Next to “I love you,” I’m sorry” must be two of the hardest words in our vocabulary to say.
From a young age, few of us are eager to utter those words that can so quickly change the course of a conversation, keep a relationship in tact, or salvage a marriage that is in desperate need.
In case you don’t know when to say you’re sorry, follow these guidelines from one of my favorite books: Lists to Live by for Every Married Couple.
12 Times to Say “I’m Sorry”
- When you are rude
- When you are wrong
- When you are defensive
- When you have been impatient
- When you have been negative
- When you have been hurtful
- When you have been insensitive
- When you have been forgetful
- When you are confused or confusing
- When you have neglected, ignored, or overlooked something important to the other person
- When you have damaged, misused, or impaired something that is not yours (even if it was an accident)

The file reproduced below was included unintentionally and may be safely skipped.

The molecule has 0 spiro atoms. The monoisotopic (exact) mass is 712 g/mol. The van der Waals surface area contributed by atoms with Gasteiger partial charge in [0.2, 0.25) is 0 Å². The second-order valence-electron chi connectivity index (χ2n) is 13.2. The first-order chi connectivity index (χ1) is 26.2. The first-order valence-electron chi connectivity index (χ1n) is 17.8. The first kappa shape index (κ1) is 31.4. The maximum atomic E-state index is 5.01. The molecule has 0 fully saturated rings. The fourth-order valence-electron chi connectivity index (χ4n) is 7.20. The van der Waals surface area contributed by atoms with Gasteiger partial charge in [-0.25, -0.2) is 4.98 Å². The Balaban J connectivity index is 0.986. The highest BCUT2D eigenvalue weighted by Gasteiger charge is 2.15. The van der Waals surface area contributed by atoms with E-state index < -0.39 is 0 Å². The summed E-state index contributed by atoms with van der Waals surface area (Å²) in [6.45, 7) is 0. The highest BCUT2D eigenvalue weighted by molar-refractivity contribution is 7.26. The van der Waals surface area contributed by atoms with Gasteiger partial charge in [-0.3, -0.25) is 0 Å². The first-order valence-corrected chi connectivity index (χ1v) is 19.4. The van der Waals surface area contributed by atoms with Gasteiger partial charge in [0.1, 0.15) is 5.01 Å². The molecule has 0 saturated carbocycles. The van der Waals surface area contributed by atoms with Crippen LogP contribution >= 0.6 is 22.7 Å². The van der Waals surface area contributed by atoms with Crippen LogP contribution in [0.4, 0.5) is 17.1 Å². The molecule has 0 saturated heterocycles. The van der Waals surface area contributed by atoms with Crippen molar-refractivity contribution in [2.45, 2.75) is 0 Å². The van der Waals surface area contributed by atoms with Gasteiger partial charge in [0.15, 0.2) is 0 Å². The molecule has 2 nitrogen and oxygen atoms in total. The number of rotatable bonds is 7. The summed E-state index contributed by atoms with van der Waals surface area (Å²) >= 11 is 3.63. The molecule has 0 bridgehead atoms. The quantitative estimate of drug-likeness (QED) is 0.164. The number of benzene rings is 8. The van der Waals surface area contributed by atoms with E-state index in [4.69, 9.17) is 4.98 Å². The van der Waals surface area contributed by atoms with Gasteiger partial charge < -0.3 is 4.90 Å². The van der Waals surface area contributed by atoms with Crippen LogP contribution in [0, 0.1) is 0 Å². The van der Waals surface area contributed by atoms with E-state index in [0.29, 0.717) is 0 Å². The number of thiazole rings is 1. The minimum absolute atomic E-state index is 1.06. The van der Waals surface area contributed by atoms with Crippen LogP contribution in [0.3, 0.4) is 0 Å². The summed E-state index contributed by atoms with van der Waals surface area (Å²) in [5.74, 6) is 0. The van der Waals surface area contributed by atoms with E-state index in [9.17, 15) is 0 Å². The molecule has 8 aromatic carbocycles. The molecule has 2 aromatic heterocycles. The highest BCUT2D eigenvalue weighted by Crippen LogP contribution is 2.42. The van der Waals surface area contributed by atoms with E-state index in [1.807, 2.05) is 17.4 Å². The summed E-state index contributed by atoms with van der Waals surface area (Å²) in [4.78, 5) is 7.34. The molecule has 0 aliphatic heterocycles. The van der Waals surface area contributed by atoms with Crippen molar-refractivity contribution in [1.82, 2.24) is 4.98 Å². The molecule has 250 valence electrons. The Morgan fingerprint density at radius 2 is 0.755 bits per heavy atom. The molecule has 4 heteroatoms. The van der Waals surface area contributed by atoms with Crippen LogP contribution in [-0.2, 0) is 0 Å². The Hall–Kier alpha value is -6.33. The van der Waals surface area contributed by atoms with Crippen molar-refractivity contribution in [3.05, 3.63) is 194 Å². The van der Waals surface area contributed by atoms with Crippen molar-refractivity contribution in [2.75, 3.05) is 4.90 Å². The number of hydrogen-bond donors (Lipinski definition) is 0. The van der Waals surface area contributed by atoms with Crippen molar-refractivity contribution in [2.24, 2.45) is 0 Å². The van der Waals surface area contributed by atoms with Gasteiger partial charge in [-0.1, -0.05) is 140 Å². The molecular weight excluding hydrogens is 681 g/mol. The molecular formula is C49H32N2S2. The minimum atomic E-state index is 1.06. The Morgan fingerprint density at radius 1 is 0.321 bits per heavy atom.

- When you have not said “I’m sorry” as sincerey or as quickly as the situation warranted
And I would add one more: When there is a rift in your relationship for which you are even partly to blame (which, quite frankly, is true in most conflicts with another person, isn’t it?).
Being the first one to say “I’m sorry” often has benefits that far outweigh your sense of pride.
We’ll get into some of the other facets of apology in later posts, but for now if you focus on being the one to say “I’m sorry” when the situation warrants, where and how to do it won’t be quite as important as when and why.
Oh yeah, when should you apologize? As soon as you can!
Yours for the celebration of marriage,
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